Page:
Okay, so apparently the “rotation dip” doesn’t apply to eternal cards. That certainly makes some sense at the surface and isn’t necessarily a huge surprise.
But that doesn’t tell the whole story. Because the concept behind the “rotation dip” is actually pretty valid. Card prices do crash as they leave Standard and bottom out before rising later.
But unlike in many years past, the trend over the past five or so years (the advent of mass internet and phone connections as well as increased interest in MTG finance) has pushed that time up earlier and earlier. Instead of cards crashing in October, they’ve moved up more and more every year. Instead of waiting until August and September to get rid of stuff, suddenly the wary MTG financier must move the cards in July. Or, preferably, even June.
I know this flies against the conventional wisdom, but that’s what the numbers are telling us.
So let’s add some more data points, all from Innistrad block, to see how our new understanding holds up.
First, Restoration Angel.
And Geist of Saint Traft.
Finally, Clifftop Retreat.
The data doesn’t lie. Many of the cards we would expect to see get hit by the “rotation dip” have already begun plummeting. Before June is even out. That means we have to readjust our strategies accordingly. Specifically, getting rid of these cards every year before we hit the dog days of Summer is pretty much the only way to safely whittle down your position. It also means that, outside of a few possible breakout cards, the summer Standard PTQ season won’t have as much of an impact as you might expect.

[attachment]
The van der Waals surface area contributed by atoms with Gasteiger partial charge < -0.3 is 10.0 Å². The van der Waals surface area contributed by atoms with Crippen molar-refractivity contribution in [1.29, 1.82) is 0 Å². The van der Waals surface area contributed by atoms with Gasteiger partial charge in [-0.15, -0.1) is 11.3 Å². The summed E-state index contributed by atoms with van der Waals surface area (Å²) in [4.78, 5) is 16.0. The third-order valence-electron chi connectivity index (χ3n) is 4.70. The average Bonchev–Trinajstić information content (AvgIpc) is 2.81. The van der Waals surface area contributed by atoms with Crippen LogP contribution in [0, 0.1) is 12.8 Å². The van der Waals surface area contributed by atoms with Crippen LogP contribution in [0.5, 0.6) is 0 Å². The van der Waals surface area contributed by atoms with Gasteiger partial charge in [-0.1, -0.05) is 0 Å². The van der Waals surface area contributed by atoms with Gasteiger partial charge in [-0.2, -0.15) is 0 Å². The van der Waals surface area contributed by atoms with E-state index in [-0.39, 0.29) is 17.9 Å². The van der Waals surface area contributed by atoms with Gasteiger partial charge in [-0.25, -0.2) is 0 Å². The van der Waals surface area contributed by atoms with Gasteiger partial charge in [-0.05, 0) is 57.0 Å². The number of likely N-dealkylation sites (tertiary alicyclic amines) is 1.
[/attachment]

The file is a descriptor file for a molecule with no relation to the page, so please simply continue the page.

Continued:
I used the three cards above because all have seen pretty constant play in the last six months, and yet none have risen as we hit Standard PTQ season as we may have expected them to. In fact, they’ve begun dropping like rocks during that same time period.
With all of that in mind, I think there are a few points you now must consider every year regarding rotation.
- “Rotation dip” occurs early in the summer rather than in the fall, and the optimal time to unload rotating cards is before the summer Core Set hits the market.
- Eternal-playable cards are resistant, but not immune, to this dip.
- These Eternal-playable cards are likely to bottom out before rotation hits and will only climb from there.
With all of this information on hand, I can say I’m certainly glad I’ve already moved a lot of Innistrad stuff, and I’ll now be moving the rest of it out in the coming weeks.
It also allows me to set a target sell date on my shocklands. As most of you know, I’m hoarding shocks like I hoarded fetches. But in reality I think this is a bit different case. With fetches, there was no Modern for them to go into, so all there was was the Legacy movement. This meant there was less immediate delay after rotation.
But the most important factor is the continuing growth of the Magic player base. That fact has caused a run on lands like clockwork over the past three years.
We saw Scars lands jump, then Innistrad lands, and most people I know expect the same out of shocklands. I think the time to sell and lock in profits is likely May-June of next year (assuming the climb we’re predicting). After that, I expect them to gradually decline and bottom out late in the summer, at which point I’ll begin hoarding them again since Modern will only increase their price over time.
Thanks for reading,
@Chosler88 on Twitter